Why Pundits are wrong about DIY Traders

You’ll often hear in the media or from professional market participants that retail clients “shouldn’t try to compete with the professionals”.

Ignoring the condescension here for a moment (“the adults will take it from here”) it is my firm belief after ten years of trading that this isn’t always true.

Sure, any beginner will find it challenging at the beginning to trade successfully, but you can’t expect to play like Roger Federer after one match of tennis, can you?

Charlie Ellis, the man who oversaw the $24 billion Yale endowment fund in the US once, said “watch a pro football game and it’s obvious the guys on the field are faster, stronger and more willing to bear and inflict more pain than you are. Surely you would say ‘I don’t want to play against those guys.”

But Charlie is wrong in a few ways.

Yes, professional traders and institutions have many advantages at their fingertips. They get news faster than you do. Their trades go faster than yours. They pay far less than you do. You get the picture.

But it’s not all doom and gloom. Here are a few reasons why:


No, not in the sense that you have more actual time to trade than them.

You probably don’t.

You’ve probably got a full-time job.

You might have kids or ailing parents to look after.

Trading is like a side hustle for you.

BUT your time horizon is different from theirs. You can hold a trade for days or weeks without a Manager yelling at you “Why the hell are you selling euros, you dummy… the market is going up”. You might enter a trade on gold and plan to hold it for months. A professional fund manager or trader might not have that luxury due to quarterly reviews, investor pressure or whatever else.

Professional Risk

Professional or Career risk is one I picked up from famed value investor, Howard Marks. In his book “The Most Important Thing” (one of my favourite investing/trading books of all time – buy it!) he talks about how in the GFC there was so much pressure on investors to not look silly by calling the bottom of the market or “catching a falling knife”. No one wanted to be the guy in the office who was buying Citibank at $1 per share!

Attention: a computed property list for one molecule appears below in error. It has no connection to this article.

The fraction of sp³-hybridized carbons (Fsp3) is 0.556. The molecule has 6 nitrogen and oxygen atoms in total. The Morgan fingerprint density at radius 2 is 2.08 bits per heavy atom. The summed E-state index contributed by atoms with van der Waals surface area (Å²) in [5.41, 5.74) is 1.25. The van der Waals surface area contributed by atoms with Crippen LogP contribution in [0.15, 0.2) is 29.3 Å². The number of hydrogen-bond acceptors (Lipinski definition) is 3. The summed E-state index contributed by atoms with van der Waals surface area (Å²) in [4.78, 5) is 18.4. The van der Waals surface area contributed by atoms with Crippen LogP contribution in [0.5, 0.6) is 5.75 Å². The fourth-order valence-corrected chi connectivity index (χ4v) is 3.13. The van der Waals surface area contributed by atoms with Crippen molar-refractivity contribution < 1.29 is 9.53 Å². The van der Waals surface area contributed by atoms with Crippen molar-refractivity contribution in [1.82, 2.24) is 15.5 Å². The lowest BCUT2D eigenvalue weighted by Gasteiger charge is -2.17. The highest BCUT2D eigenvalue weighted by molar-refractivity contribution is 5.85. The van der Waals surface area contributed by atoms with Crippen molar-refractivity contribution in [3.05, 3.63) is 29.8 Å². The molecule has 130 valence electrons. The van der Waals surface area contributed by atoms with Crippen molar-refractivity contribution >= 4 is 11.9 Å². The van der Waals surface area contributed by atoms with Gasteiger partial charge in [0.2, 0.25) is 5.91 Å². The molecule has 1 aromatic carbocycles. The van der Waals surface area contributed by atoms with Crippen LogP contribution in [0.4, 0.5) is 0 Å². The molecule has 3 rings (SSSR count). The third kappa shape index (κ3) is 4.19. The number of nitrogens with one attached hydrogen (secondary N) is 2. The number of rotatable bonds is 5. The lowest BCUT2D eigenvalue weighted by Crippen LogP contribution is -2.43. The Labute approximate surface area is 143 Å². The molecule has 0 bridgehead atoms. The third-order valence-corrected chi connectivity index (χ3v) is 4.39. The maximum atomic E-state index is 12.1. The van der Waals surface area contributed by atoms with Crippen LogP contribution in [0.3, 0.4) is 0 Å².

Similar to my time point above, you don’t have that problem.

You don’t have your colleagues questioning you why you’ve bought or sold some instrument. Or a boss that is screaming at you and putting you into an emotionally defensive position trying to justify your actions.

Will you lose your job for selling USDJPY? No.

Does a professional trader get fired for constantly missing targets or taking on too much risk? Yes.

You need to work out what you’re happy with in your trading goals and go for them.

It’s completely up to you what you define as success. The Pros don’t have that luxury.


Which brings me to my next point.

Most professional traders and investors have a benchmark. If you’re a fund manager you’ll send out your monthly report to your investors saying “here is how much we made/lost.. and here is what the benchmark did”.

If you miss that benchmark, get ready for investor withdrawals. As a professional, you’re judged on your performance. Simple as that. The more investors leave. The more you have to sell. The more you sell, the worse your performance!

What’s your benchmark? You get to set your own. Happy with 1% a month? Awesome.

What about $100 a month so you can buy your wife dinner? Happy days.

Or $5,000 a month so you can pay off your mortgage? Even better.

It comes back to autonomy and your desires. No one else decides that but you.

Fees and Expenses

Believe it or not, you do have a HUGE advantage here, especially if you’re trading with a low-cost broker (hello, Fusion Markets!)

If you’re a professional investor/manager, you’ll often have a big research team, a very fancy office with lovely views, staff bonuses, visits to various investment conferences etc.

Not to mention all that travel to see your clients and investors!

Putting that aside for a moment, if you choose a good broker, you’ll pay zero spread and a small commission that is not far off what the pros trade. They’ve got $100,000,000 though, you’ve got one thousand!

So, ignore the haters telling you to stay out of the market because its only for the big boys.

However, let me be clear.

I’m not saying trading is easy and (unlike some)and that you can soon retire on the beach.It’s not. Trading FX, in particular, is a highly challenging exercise.

But don’t just assume because there are so many professionals in this that you can’t succeed or you’ll never be good enough. You have to play your own game, and for me that’s the best part. I set my own rules as to what I consider success. That’s something the pros will never get.

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